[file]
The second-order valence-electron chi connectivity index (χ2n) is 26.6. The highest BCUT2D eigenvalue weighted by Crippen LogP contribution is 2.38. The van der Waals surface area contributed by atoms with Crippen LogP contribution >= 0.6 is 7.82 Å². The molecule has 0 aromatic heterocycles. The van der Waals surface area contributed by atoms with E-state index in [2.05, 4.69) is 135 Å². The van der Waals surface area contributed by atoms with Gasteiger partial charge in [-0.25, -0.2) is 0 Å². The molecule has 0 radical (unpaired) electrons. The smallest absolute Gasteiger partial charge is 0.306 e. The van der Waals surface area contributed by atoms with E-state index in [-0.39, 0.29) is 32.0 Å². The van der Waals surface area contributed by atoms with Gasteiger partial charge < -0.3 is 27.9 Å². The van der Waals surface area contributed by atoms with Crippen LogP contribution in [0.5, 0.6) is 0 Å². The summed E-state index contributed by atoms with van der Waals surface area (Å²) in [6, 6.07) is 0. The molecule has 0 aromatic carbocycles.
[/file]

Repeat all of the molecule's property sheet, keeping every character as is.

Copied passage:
The second-order valence-electron chi connectivity index (χ2n) is 26.6. The highest BCUT2D eigenvalue weighted by Crippen LogP contribution is 2.38. The van der Waals surface area contributed by atoms with Crippen LogP contribution >= 0.6 is 7.82 Å². The molecule has 0 aromatic heterocycles. The van der Waals surface area contributed by atoms with E-state index in [2.05, 4.69) is 135 Å². The van der Waals surface area contributed by atoms with Gasteiger partial charge in [-0.25, -0.2) is 0 Å². The molecule has 0 radical (unpaired) electrons. The smallest absolute Gasteiger partial charge is 0.306 e. The van der Waals surface area contributed by atoms with E-state index in [-0.39, 0.29) is 32.0 Å². The van der Waals surface area contributed by atoms with Gasteiger partial charge < -0.3 is 27.9 Å². The van der Waals surface area contributed by atoms with Crippen LogP contribution in [0.5, 0.6) is 0 Å². The summed E-state index contributed by atoms with van der Waals surface area (Å²) in [6, 6.07) is 0. The molecule has 0 aromatic carbocycles.